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VIC to go from October 2015

CAR Transplants
The VIC test may be going but we have to ensure that it isn't replaced with something worse - frying pans and fires comes to mind!
The Government has now recognised many of the arguments that the Motor Vehicle Dismantlers’ Association have brought to their attention over the last few years and recently announced that from October 2015 Vehicle Identity Checks will be abolished.


Transport Minister, Stephen Hammond announced that Returning a written-off car to the road is set to become easier and cheaper thanks to the abolition of red tape, set to save taxpayers millions of pounds, and from October 2015 those returning write-offs to a roadworthy condition following an accident will no longer need to apply for a Vehicle Identity Check (VIC).

The checks, introduced in 2003, were designed to stop criminals ringing cars – swapping the identity of damaged cars with a stolen vehicle of a similar make and model.

But during the last 10 years the 717,000 checks made resulted in only a handful of positive results (38). In its response to the Government Consultation MVDA pointed out that data revealed that some of the 38 ‘ringers’ were already known, but that real cost of the scheme was probably in excess of £125m (far in excess of published Government estimates) – that’s a whopping £4m for each vehicle detected.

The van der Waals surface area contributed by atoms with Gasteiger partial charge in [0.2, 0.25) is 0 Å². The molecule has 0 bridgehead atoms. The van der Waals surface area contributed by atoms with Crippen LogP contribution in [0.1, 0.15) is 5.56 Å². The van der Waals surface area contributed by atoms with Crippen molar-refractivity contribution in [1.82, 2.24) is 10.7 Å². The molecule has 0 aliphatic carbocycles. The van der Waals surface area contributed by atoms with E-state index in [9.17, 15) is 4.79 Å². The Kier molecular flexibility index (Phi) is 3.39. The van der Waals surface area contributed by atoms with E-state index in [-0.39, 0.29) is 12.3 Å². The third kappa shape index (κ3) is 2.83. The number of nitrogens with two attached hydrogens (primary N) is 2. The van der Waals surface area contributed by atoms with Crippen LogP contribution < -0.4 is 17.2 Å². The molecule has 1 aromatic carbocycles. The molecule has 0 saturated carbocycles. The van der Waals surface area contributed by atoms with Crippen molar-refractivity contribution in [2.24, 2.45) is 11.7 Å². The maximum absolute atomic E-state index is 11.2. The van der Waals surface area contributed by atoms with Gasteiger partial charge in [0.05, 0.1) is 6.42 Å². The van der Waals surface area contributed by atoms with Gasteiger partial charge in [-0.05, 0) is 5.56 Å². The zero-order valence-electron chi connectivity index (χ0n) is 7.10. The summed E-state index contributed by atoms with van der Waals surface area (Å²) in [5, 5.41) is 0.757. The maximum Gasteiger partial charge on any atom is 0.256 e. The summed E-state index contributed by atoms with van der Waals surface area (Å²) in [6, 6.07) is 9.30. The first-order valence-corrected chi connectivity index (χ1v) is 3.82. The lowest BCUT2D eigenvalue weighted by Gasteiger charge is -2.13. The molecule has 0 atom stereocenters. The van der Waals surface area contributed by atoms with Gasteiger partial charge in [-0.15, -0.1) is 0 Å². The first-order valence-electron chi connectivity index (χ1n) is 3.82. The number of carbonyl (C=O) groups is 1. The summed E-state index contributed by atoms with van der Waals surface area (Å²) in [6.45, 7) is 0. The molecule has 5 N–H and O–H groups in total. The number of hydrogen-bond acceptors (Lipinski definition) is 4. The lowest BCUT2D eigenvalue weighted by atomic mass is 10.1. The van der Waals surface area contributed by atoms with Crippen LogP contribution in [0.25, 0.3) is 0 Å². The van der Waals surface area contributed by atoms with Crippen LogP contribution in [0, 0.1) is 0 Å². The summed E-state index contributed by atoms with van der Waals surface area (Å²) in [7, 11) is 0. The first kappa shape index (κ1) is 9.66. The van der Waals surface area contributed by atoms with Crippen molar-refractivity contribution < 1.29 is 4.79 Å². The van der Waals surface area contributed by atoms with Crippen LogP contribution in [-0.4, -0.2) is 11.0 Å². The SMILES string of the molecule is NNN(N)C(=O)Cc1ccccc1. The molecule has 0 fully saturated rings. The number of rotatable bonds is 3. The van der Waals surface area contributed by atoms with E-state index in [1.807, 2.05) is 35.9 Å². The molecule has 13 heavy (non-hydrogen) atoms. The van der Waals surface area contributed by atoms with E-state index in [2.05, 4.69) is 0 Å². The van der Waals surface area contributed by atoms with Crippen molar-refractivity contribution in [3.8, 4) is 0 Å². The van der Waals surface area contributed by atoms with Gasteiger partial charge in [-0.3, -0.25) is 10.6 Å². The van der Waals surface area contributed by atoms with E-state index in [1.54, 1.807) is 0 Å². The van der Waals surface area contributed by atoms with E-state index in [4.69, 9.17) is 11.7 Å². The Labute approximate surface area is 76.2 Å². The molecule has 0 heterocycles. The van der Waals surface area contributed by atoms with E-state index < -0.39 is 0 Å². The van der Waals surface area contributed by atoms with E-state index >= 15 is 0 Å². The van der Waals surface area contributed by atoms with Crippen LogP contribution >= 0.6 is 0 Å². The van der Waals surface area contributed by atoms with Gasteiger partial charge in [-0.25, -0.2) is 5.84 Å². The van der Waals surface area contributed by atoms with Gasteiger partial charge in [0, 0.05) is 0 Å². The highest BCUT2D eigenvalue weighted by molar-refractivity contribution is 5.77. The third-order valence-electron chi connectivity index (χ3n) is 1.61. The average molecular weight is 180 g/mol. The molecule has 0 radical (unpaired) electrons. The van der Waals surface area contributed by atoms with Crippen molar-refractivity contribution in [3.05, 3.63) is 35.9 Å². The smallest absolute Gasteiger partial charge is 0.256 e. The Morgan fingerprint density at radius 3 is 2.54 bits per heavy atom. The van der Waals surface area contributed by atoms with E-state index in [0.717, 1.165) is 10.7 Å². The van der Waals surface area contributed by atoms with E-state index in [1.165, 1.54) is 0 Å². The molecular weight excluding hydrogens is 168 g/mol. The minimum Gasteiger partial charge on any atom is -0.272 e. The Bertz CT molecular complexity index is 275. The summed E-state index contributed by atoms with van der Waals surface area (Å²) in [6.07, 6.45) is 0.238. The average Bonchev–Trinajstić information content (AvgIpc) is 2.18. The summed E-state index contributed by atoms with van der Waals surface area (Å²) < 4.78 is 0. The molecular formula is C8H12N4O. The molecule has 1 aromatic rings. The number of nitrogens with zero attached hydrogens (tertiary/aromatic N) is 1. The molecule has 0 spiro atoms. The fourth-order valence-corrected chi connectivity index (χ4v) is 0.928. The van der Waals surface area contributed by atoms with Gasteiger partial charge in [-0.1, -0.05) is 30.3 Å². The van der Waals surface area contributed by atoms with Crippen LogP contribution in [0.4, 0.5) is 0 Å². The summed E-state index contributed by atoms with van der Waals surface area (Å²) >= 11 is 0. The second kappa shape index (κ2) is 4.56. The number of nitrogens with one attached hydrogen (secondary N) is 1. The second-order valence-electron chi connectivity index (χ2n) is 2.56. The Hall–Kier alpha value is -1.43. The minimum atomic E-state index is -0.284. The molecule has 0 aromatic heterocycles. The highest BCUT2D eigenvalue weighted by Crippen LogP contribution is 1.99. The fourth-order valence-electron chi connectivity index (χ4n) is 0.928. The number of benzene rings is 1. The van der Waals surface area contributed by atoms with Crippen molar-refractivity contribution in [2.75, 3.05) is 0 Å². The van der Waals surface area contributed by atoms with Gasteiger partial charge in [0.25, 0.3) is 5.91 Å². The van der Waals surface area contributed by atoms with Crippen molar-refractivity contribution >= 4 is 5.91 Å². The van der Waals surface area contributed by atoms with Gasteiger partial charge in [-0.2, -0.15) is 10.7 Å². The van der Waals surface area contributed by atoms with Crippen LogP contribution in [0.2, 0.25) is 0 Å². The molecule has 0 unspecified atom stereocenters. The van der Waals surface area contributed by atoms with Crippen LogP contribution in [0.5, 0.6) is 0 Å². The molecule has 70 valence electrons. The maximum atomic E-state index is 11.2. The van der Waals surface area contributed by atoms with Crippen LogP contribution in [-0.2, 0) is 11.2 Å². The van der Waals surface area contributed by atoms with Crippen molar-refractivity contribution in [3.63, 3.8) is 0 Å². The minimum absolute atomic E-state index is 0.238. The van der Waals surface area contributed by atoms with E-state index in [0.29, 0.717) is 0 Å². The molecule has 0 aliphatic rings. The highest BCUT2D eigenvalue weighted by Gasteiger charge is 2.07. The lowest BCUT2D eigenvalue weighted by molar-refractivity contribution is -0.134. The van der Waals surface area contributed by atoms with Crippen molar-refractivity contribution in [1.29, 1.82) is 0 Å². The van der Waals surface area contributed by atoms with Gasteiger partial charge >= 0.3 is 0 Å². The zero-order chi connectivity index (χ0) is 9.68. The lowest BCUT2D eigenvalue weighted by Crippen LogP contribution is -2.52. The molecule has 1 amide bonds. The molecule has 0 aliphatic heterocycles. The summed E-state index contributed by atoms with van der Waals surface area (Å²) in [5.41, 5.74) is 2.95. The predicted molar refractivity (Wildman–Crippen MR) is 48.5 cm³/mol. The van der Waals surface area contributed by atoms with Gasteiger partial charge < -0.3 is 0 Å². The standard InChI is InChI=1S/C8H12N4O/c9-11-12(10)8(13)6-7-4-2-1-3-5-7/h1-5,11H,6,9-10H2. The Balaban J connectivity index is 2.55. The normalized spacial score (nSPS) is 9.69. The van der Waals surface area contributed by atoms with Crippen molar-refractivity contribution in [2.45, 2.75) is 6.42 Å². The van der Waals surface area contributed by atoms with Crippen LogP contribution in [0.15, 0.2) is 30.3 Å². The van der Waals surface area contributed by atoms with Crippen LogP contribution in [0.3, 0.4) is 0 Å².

But far more significantly, since 2003 there have been over 2 million category C vehicles (3.2 million VIC marked) but with only 717,000 having undergone VIC, where are the rest? No-one seems to know including the one Government department that should – DVLA. COD numbers certainly couldn’t account for the gap.

Stephen Hammond said, “It’s clear the scheme isn’t doing its job and it is hitting honest motorists in the wallet. The VIC scheme is nothing more than unnecessary red tape, which is why we are getting rid of it.”

Importantly, it seemed from Consultation responses that many people thought that VIC was a ‘repair quality check’, something it never was, but is needed.

A VIC inspection currently costs £41 and involves an inspector from the Driver and Vehicle Standards Agency (in Northern Ireland the Driver and Vehicle Agency) checking that the vehicle matches information on the DVLA’s database.

So where does it go from here? MVDA tell us that the VIC working group (of which they are a part) will continue to consider further:
  • Re-educating the public about the VIC not being a road worthiness check;
  • Giving the Industry Code of Practice a statutory footing and identifying if we should use the road worthiness testing directives to inspect recently repaired accident damaged vehicles;
  • Addressing the consumer angle to ensure that individuals know if they are purchasing a vehicle that has been previously written-off, including the wording on the V5C;
  • Identifying what, if anything, should replace VIC – what can be used in its place as a means for the issue of a registration document following a write-off, and whether re-registration documents should be issued for category A and B write-offs in the future;
  • Do we want to allow any category A and B vehicles back on the road, and if so should this be legislated or a stronger policy message given.


  • We shall keep you informed of developments as they happen but don’t forget, your views are always welcome and we will pass them over to those involved in the decision making process - stay tuned!

    July 2014

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